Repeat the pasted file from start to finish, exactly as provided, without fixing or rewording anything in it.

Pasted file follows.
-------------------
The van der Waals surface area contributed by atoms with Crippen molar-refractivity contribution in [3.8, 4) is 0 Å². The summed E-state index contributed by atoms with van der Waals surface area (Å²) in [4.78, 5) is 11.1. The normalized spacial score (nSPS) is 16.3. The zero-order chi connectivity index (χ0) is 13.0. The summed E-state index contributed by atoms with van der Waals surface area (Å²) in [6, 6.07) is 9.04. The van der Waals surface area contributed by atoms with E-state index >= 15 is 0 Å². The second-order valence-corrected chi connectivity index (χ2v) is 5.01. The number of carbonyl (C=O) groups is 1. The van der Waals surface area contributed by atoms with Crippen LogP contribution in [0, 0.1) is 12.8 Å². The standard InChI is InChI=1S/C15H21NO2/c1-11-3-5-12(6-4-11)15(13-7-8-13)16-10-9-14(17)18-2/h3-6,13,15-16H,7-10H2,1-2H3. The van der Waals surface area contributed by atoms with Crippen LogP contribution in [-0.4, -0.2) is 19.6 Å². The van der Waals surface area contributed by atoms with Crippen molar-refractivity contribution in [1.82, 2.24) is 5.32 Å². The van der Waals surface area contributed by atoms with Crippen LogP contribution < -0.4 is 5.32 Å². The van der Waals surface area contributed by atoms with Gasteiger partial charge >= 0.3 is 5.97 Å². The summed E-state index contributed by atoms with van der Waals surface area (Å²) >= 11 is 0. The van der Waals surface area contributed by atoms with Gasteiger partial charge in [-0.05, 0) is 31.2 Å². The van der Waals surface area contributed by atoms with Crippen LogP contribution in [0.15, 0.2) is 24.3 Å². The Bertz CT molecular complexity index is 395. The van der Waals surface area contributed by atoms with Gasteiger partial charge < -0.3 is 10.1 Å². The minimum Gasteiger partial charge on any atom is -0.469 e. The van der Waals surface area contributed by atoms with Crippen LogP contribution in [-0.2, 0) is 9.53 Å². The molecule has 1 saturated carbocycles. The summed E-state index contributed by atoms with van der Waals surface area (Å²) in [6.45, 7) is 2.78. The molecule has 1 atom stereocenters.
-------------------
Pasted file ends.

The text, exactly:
The van der Waals surface area contributed by atoms with Crippen molar-refractivity contribution in [3.8, 4) is 0 Å². The summed E-state index contributed by atoms with van der Waals surface area (Å²) in [4.78, 5) is 11.1. The normalized spacial score (nSPS) is 16.3. The zero-order chi connectivity index (χ0) is 13.0. The summed E-state index contributed by atoms with van der Waals surface area (Å²) in [6, 6.07) is 9.04. The van der Waals surface area contributed by atoms with E-state index >= 15 is 0 Å². The second-order valence-corrected chi connectivity index (χ2v) is 5.01. The number of carbonyl (C=O) groups is 1. The van der Waals surface area contributed by atoms with Crippen LogP contribution in [0, 0.1) is 12.8 Å². The standard InChI is InChI=1S/C15H21NO2/c1-11-3-5-12(6-4-11)15(13-7-8-13)16-10-9-14(17)18-2/h3-6,13,15-16H,7-10H2,1-2H3. The van der Waals surface area contributed by atoms with Crippen LogP contribution in [-0.4, -0.2) is 19.6 Å². The van der Waals surface area contributed by atoms with Crippen molar-refractivity contribution in [1.82, 2.24) is 5.32 Å². The van der Waals surface area contributed by atoms with Crippen LogP contribution < -0.4 is 5.32 Å². The van der Waals surface area contributed by atoms with Gasteiger partial charge >= 0.3 is 5.97 Å². The summed E-state index contributed by atoms with van der Waals surface area (Å²) >= 11 is 0. The van der Waals surface area contributed by atoms with Gasteiger partial charge in [-0.05, 0) is 31.2 Å². The van der Waals surface area contributed by atoms with Crippen LogP contribution in [0.15, 0.2) is 24.3 Å². The Bertz CT molecular complexity index is 395. The van der Waals surface area contributed by atoms with Gasteiger partial charge < -0.3 is 10.1 Å². The minimum Gasteiger partial charge on any atom is -0.469 e. The van der Waals surface area contributed by atoms with Crippen LogP contribution in [-0.2, 0) is 9.53 Å². The molecule has 1 saturated carbocycles. The summed E-state index contributed by atoms with van der Waals surface area (Å²) in [6.45, 7) is 2.78. The molecule has 1 atom stereocenters.